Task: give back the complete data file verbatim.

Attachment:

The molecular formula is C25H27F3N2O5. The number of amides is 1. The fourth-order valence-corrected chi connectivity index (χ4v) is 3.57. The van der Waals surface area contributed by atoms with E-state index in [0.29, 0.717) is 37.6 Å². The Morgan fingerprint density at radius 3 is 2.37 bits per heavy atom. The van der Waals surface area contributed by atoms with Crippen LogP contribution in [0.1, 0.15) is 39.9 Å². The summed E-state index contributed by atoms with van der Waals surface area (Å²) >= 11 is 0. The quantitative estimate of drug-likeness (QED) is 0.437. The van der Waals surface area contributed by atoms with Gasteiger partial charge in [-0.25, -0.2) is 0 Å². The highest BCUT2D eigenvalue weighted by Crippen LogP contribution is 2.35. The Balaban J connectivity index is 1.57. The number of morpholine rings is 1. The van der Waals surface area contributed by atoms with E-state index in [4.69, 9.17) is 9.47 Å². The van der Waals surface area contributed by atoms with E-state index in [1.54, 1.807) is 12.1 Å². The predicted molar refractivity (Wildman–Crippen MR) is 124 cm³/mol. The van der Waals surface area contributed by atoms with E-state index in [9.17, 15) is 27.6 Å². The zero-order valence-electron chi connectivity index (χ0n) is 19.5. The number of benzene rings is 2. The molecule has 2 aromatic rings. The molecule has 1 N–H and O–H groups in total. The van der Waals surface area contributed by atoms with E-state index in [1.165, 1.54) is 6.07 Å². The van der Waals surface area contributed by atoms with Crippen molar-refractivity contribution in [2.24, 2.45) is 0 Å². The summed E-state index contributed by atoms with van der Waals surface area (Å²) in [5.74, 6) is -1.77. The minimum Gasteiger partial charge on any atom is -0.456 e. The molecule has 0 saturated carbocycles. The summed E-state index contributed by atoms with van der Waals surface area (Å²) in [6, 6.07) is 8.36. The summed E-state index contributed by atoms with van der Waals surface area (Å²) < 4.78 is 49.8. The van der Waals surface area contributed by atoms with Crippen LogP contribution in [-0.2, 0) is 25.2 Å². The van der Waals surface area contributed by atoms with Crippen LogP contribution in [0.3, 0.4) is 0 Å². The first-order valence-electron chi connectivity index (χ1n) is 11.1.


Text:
The molecular formula is C25H27F3N2O5. The number of amides is 1. The fourth-order valence-corrected chi connectivity index (χ4v) is 3.57. The van der Waals surface area contributed by atoms with E-state index in [0.29, 0.717) is 37.6 Å². The Morgan fingerprint density at radius 3 is 2.37 bits per heavy atom. The van der Waals surface area contributed by atoms with Crippen LogP contribution in [0.1, 0.15) is 39.9 Å². The summed E-state index contributed by atoms with van der Waals surface area (Å²) >= 11 is 0. The quantitative estimate of drug-likeness (QED) is 0.437. The van der Waals surface area contributed by atoms with Gasteiger partial charge in [-0.25, -0.2) is 0 Å². The highest BCUT2D eigenvalue weighted by Crippen LogP contribution is 2.35. The Balaban J connectivity index is 1.57. The number of morpholine rings is 1. The van der Waals surface area contributed by atoms with E-state index in [4.69, 9.17) is 9.47 Å². The van der Waals surface area contributed by atoms with E-state index in [1.54, 1.807) is 12.1 Å². The predicted molar refractivity (Wildman–Crippen MR) is 124 cm³/mol. The van der Waals surface area contributed by atoms with E-state index in [9.17, 15) is 27.6 Å². The zero-order valence-electron chi connectivity index (χ0n) is 19.5. The number of benzene rings is 2. The molecule has 2 aromatic rings. The molecule has 1 N–H and O–H groups in total. The van der Waals surface area contributed by atoms with E-state index in [1.165, 1.54) is 6.07 Å². The van der Waals surface area contributed by atoms with Crippen molar-refractivity contribution in [2.24, 2.45) is 0 Å². The summed E-state index contributed by atoms with van der Waals surface area (Å²) in [5.74, 6) is -1.77. The minimum Gasteiger partial charge on any atom is -0.456 e. The molecule has 0 saturated carbocycles. The summed E-state index contributed by atoms with van der Waals surface area (Å²) in [6, 6.07) is 8.36. The summed E-state index contributed by atoms with van der Waals surface area (Å²) < 4.78 is 49.8. The van der Waals surface area contributed by atoms with Crippen LogP contribution in [-0.2, 0) is 25.2 Å². The van der Waals surface area contributed by atoms with Crippen LogP contribution in [0.3, 0.4) is 0 Å². The first-order valence-electron chi connectivity index (χ1n) is 11.1.